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Equal temperament vs other tunings


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#1 Eureka

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Posted 22 February 2019 - 16:22

Just wondering if anyone can help me understand how different tunings work in real life and how easy they are to achieve. 

 

Is singing and playing in different intonations something that musicians come across much, or are we talking 'niche' here? 

 

Considering the voice isn't a fixed pitch instrument, I guess it's very possible for a singer to sing in a tuning that's not equal temperament, but is it challenging?

 

If it's a tuning that uses simpler ratios than ET, then might it be 'easier' because it's sort of more 'natural'...or are we all (in the West at least) really used to ET now so it's hard to sing like that? 

 

Are different intonations the sort of thing that, say, a professional level singer would just tend to be able to adapt to? 

 

Also, if you have perfect pitch, presumably you have perfect pitch to a particular tuning? I guess ET if this is what we're all used to hearing. Does this pose a particular problem if the person with perfect pitch is required to play / sing in just intonation or another non-ET tuning?

 

Sorry for all the questions and thank you very much for any insights! Feel free to correct me if I've termed anything incorrectly or misunderstood - I've only recently started finding out about this.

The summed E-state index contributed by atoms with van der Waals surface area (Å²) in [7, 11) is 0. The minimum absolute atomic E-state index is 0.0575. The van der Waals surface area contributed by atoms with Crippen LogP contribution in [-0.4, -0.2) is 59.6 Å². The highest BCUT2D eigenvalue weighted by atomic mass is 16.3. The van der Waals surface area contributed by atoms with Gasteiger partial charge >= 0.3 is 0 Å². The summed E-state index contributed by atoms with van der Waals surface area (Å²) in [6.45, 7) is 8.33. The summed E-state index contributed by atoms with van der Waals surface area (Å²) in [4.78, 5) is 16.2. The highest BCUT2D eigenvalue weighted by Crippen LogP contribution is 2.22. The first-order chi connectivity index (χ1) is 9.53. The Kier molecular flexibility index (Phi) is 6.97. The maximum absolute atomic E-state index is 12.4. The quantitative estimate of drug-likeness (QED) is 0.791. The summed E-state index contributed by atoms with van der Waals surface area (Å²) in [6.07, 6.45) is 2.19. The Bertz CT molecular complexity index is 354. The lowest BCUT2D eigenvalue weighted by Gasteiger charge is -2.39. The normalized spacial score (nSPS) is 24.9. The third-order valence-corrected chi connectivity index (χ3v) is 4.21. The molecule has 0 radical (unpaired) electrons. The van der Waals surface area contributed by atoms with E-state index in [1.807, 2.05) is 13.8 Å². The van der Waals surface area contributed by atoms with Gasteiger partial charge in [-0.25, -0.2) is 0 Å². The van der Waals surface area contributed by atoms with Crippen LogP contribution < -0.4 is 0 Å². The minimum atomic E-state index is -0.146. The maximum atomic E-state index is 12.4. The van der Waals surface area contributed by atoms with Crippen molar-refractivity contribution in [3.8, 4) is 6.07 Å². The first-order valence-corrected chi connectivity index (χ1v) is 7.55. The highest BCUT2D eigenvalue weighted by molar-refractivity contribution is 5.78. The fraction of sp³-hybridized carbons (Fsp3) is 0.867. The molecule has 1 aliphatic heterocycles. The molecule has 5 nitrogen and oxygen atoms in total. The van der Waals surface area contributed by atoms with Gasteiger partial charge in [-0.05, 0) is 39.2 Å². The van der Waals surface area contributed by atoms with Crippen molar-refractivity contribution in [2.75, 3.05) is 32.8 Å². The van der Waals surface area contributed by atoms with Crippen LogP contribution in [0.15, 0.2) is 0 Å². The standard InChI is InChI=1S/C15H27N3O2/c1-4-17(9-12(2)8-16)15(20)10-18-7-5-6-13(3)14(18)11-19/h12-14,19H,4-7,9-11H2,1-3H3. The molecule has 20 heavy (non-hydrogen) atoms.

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#2 BadStrad

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Posted 22 February 2019 - 19:23

What people mean by Perfect Pitch is probably more accurately described by the term Absolute Pitch which isn't really much to do with musicality. Research shows that APers are no better at tone discrimination than other individuals.

To quote Daniel Levitin:
"AP is a skill in labeling (a form of long-term memory and categorization/classification behavior, involving self-referencing) and has nothing to do with pitch perception per se."

Basically it has more to do with being trained to *name* pitches rather than recognising them or reproducing them.
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#3 elemimele

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Posted 22 February 2019 - 20:33

not niche, no. If you haven't already read "How equal temperament ruined harmony (and why you should care)", then you would probably enjoy doing so. Unless I've got my books in a twist, it's an unparalleled, thorough explanation of musicians and temperament, extremely accessible, totally logical, very readable, and always pinned firmly to accuracy and honest appraisal of what real musicians do, so far as we can possibly tell.


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#4 Tenor Viol

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Posted 23 February 2019 - 06:53

That book is useful. String players especially quartets will adjust tuning away from ET to narrow major thirds and bring them into tune and also to make 5ths pure.

Singers used to be taught the difference between a chromatic and a diatonic semi-tone.

And temperament is a big issue in early music
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#5 elemimele

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Posted 23 February 2019 - 09:26